It was a Wednesday afternoon the day I moved to Chiswick. It should have been the day before but I hadn’t finished packing. Henry was the only person in the house when Crazy Yank’s Jeep arrived. In between helping me take my combination of suitcase and Duty Free bags (full of my life, not airport frivolities), Henry said: ‘Good luck with Sharky,’ half-grimacing, half-laughing. He gave me a hug. Said something like ‘See you soon’ and I was out of the door. He stood on the doorstep with the same awkward expression that had accompanied our first meeting in the hallway. I put my hand up to gesture a wave but didn’t quite manage it as we drove off.

‘Living with us is going to be easy,’ Crazy Yank began. ‘It’s going to be fun. I mean, it’s a really fun house. I want you to feel at home. Act like it’s your home. We’re easy-going, y’know.’ He repeated these sentiments a few times for the next 10 minutes of the journey (and especially while we were stuck in traffic on the Chiswick Bridge) and yet again before we pulled up at the house.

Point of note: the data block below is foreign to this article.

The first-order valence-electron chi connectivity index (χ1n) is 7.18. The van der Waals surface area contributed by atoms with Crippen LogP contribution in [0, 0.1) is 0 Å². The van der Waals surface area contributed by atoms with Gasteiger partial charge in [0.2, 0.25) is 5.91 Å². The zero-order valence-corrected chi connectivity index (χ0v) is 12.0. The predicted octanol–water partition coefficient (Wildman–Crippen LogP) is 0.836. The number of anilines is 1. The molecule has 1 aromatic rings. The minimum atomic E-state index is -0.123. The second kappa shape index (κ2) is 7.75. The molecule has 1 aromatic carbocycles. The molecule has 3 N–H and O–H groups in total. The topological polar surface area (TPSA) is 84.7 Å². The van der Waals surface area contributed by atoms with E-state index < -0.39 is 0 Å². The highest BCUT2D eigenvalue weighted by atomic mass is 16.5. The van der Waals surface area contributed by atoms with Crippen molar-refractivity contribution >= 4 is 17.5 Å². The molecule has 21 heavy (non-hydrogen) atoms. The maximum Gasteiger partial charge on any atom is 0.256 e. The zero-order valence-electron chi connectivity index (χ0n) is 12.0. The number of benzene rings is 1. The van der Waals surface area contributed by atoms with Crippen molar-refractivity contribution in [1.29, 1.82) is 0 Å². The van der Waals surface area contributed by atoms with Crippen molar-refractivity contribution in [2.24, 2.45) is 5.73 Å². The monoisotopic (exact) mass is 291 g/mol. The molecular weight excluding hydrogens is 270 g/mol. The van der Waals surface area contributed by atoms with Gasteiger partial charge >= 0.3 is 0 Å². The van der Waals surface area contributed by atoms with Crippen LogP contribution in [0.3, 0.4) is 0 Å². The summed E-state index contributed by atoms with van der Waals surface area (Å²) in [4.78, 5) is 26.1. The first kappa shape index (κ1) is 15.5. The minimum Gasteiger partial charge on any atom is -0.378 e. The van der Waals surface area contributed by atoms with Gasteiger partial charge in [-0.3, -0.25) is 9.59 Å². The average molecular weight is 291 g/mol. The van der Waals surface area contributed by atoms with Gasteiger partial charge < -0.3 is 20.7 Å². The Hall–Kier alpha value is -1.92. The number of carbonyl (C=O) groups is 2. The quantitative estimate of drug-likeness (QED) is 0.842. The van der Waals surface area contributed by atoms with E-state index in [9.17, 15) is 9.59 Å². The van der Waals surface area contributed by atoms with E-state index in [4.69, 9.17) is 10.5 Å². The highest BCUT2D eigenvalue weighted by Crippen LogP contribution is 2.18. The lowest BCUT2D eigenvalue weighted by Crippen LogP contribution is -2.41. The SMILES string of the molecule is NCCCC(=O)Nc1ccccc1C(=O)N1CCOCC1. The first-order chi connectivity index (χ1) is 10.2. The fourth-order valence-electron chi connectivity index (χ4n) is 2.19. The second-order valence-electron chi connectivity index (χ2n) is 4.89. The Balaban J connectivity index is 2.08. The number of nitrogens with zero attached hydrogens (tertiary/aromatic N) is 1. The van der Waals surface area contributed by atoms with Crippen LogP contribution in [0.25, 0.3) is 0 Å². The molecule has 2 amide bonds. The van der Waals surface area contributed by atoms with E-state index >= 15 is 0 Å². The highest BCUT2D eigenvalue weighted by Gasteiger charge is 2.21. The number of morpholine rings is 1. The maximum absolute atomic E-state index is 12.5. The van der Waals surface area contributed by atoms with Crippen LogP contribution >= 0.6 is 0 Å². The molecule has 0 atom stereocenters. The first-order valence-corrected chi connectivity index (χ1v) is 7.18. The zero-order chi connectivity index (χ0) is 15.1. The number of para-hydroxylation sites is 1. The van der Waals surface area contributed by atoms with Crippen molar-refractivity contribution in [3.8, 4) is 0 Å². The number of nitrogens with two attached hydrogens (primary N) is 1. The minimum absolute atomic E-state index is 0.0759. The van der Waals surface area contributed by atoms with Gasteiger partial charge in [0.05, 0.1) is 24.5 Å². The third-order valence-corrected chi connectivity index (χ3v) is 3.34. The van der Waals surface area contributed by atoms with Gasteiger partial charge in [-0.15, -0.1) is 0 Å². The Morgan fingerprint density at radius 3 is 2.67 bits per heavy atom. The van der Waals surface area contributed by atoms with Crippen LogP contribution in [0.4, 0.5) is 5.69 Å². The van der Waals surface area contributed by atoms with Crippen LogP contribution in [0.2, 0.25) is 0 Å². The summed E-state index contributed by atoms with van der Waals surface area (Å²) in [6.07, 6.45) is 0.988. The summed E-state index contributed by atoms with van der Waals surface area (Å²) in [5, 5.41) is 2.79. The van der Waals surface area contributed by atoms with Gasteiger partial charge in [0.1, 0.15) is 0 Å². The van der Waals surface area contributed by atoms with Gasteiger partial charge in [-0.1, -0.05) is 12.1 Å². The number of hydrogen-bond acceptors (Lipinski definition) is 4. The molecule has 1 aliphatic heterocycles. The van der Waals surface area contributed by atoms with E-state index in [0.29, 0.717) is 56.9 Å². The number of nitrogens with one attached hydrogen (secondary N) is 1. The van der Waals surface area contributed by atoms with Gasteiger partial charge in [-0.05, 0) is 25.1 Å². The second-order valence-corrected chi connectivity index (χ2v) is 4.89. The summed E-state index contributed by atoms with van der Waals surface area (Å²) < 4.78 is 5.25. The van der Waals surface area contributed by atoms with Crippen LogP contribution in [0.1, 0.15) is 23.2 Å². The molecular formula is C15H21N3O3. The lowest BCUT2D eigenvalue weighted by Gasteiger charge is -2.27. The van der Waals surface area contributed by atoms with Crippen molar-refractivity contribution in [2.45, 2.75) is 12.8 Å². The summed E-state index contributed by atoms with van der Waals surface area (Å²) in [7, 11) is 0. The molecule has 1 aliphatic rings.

We dumped my suitcase and Duty Free bags in my room. He went back to his office on the second floor. I stared at the suitcase, the Duty Free bags and this room that had been both a garage and home cinema. The carpeted two-step runway in the middle of the room was a reminder of its former celluloid life. It was a massive space, with an adjoining shower and laundry room. It had plenty of ceiling lights but no windows, which made it feel a bit like a garage. I didn’t bother unpacking that day (or properly until about a year later if that) because I planned to move out two months later to live with a friend from university. In just eight weeks, I’d be living with someone my own age again and my bedroom would have windows. Or so I thought.

This is where the real story begins. And welcome to the start of your education on surviving life as a lowly lodger (plus how to guess the weather to match your wardrobe and prevent the premature onset of rickets through lack of vitamin D caused by no windows for nearly 14 months, of course…)

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A touch of Lilac